'Wrong place at the wrong time': Documentary explores wrongful conviction of Central Park Five
A new documentary airing on Prairie Public Television tells the untold story of five black and Latino teenagers from Harlem who were wrongly convicted of raping a white woman in New York City's Central Park.
"The Central Park Five" will air at 7 p.m. Tuesday. It was directed and produced by Ken Burns, his daughter, Sarah Burns, and David McMahon.
The film chronicles the Central Park jogger case in 1989, but from the perspective of five teenagers whose lives were upended by a miscarriage of justice, according to a press release.
Sarah Burns became familiar with the case while doing research for a lawyer on behalf of the Central Park Five.
"I became fascinated by the story -- I couldn't let it go," she said.
She compiled her information into a book, "The Central Park Five: The Untold Story Behind One of New York City's Most Infamous Crimes." The book was the catalyst for the film.
"The great thing about the film is it allows us to interview the five individuals as adults," said Burns, who lives in Brooklyn, N.Y. "You learn who they are in a different way than you can in a book -- you see and hear in a visceral way in a film, more so than you can with a description in a book."
The documentary tells the story of Antron McCray, Kevin Richardson, Yusef Salaam, Raymond Santana and Korey Wise who were arrested and confessed to the rape and beating after many hours of interrogation.
The police announced the men had been part of a gang of teenagers who were "wilding" -- assaulting joggers and bicyclists that evening. The ensuing media frenzy was met with a public outcry for justice. The men were tried as adults and convicted, despite lack of DNA evidence or eyewitness accounts, according to a press release.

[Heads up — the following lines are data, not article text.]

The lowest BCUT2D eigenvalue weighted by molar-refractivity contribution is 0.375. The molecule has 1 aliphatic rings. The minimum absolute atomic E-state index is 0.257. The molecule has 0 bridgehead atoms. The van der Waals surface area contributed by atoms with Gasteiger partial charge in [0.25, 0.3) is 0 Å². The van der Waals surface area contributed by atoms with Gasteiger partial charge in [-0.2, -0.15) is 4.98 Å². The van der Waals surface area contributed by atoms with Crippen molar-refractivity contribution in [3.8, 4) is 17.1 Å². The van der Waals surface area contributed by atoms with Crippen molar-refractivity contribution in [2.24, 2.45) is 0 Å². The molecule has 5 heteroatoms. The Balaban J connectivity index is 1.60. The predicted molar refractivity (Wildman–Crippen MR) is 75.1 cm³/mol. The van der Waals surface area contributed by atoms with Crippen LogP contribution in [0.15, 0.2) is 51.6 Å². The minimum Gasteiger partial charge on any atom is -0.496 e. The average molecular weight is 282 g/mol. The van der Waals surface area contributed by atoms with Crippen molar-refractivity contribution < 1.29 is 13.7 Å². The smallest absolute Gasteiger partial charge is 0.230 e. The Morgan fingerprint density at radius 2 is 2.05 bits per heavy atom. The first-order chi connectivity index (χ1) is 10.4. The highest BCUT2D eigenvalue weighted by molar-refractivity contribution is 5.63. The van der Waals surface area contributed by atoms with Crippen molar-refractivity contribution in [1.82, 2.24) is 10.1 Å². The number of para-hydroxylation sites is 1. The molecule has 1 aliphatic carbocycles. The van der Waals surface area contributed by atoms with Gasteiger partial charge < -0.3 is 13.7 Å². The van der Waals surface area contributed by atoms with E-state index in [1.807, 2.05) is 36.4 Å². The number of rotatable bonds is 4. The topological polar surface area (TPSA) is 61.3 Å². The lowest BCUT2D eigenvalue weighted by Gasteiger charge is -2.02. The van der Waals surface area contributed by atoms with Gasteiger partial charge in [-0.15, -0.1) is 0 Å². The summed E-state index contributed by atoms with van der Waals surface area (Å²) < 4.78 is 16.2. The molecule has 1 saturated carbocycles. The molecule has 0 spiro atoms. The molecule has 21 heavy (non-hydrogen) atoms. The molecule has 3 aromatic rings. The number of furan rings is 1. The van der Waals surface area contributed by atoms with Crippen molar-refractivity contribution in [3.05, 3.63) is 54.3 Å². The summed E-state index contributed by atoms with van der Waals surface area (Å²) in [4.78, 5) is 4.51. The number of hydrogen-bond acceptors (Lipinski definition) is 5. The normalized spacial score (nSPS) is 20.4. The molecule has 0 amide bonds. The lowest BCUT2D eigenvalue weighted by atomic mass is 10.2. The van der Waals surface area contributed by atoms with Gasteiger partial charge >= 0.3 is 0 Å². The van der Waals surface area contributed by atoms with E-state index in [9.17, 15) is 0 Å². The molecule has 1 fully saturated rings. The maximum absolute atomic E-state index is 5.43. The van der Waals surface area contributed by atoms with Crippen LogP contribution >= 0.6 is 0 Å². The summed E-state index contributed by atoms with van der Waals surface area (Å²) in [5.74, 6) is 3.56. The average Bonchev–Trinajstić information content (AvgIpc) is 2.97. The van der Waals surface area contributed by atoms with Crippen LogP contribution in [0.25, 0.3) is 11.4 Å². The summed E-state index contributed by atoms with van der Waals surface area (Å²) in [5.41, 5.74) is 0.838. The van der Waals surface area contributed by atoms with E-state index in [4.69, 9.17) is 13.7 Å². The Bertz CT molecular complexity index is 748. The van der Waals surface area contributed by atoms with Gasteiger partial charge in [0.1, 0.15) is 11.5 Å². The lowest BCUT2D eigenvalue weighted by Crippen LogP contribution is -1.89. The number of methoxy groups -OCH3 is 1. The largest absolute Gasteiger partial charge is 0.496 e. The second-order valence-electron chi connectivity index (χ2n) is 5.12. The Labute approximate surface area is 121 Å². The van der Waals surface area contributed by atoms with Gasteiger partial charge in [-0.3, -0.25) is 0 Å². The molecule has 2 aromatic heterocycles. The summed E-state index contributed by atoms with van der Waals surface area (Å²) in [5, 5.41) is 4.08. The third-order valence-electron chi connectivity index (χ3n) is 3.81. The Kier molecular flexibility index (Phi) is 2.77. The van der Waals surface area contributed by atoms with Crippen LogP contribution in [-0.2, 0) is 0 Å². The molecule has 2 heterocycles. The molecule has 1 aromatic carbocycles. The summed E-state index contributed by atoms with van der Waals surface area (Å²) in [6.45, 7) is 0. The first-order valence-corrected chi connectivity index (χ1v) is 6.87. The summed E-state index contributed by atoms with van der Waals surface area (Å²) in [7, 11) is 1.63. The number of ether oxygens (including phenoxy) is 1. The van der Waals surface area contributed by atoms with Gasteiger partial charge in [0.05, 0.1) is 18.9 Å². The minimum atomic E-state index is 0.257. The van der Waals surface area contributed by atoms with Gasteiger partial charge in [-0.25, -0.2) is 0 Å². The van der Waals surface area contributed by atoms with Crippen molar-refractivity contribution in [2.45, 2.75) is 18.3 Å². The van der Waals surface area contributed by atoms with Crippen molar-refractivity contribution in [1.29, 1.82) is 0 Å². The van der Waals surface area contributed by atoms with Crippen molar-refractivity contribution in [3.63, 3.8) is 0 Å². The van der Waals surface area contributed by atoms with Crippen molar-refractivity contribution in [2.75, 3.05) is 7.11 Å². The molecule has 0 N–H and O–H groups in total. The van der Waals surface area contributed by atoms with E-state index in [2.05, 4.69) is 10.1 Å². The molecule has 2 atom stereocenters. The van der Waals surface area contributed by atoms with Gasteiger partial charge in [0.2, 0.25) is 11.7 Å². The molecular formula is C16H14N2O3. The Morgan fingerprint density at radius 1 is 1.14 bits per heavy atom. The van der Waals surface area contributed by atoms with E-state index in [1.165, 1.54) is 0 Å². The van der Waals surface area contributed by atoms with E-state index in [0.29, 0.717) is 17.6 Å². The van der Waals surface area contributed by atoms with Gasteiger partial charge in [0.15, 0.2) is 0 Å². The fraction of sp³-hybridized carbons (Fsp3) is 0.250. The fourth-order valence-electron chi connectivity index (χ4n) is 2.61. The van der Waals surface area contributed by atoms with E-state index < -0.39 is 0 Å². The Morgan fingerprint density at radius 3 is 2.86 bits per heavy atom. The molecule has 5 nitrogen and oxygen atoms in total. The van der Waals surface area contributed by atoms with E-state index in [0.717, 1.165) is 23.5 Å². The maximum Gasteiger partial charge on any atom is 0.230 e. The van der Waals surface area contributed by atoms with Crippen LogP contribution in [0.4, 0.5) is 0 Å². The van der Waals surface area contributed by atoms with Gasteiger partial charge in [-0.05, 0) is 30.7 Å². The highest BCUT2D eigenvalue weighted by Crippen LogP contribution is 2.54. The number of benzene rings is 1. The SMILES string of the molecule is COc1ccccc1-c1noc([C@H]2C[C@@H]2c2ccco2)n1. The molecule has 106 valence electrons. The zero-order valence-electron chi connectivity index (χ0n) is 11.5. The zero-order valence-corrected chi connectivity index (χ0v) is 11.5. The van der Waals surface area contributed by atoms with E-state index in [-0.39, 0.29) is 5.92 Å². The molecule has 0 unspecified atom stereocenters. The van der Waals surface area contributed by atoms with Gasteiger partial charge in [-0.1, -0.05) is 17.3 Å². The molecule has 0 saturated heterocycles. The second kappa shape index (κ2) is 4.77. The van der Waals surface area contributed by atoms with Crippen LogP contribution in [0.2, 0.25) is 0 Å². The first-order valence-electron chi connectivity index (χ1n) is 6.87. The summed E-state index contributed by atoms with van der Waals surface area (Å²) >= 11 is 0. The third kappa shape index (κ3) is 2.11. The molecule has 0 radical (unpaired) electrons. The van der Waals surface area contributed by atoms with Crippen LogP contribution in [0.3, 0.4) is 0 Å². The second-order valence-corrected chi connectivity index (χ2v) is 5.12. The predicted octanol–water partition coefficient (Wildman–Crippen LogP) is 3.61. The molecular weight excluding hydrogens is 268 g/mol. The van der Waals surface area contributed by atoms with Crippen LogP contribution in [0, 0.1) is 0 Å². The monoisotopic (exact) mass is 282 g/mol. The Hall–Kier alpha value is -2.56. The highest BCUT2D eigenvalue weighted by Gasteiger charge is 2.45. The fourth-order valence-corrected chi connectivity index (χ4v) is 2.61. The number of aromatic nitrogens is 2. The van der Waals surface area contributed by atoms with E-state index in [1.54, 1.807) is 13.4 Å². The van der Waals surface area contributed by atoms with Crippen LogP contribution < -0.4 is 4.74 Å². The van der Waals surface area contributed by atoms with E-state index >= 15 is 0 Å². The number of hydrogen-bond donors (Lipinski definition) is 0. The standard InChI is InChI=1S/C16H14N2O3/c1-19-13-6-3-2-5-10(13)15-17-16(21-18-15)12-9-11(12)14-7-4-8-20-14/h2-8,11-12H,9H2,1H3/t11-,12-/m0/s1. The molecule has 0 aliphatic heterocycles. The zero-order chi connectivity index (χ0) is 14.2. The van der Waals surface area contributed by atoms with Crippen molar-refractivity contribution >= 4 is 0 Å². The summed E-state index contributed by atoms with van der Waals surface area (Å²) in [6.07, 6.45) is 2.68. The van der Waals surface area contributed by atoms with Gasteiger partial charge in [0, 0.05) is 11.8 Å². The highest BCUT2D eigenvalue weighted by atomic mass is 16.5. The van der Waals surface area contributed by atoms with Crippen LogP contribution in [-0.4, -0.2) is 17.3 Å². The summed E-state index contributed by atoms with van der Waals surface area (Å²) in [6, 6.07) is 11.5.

The five served complete sentences, between 6 and 13 years, before another man, serial rapist Matias Reyes admitted to the crime and DNA testing supported this confession.
Burns spoke with the young men numerous times while writing the book.
"They wanted their stories told," she said. "I think this story is important to set the record straight. A lot of people remember the terrible crime, but maybe that's all they know -- let's clear up what really happened."
She said the film illustrates how law enforcement, social institutions and media undermined the rights of the individuals they were designed to protect.
"These kids were caught up at the wrong place and the wrong time," Burns said.
"Ultimately, 'The Central Park Five' is about human dignity," McMahon said in a press release. "It is about five young men who lose their youth, but maintain their dignity in the face of an horrific and unimaginable situation."
In 2003, the men filed civil lawsuits against the city of New York and the police officers and prosecutors. The lawsuit remains unresolved.
"This case is a lens through which we can understand the ongoing fault line of race in America," Burns said. "They were convicted because it was all too easy for people to see them as violent criminals simply because of the color of their skin. Hopefully, we can start a conversation to prevent this from happening again."
Prairie Public may be seen on KDSE-DT9-Dickinson.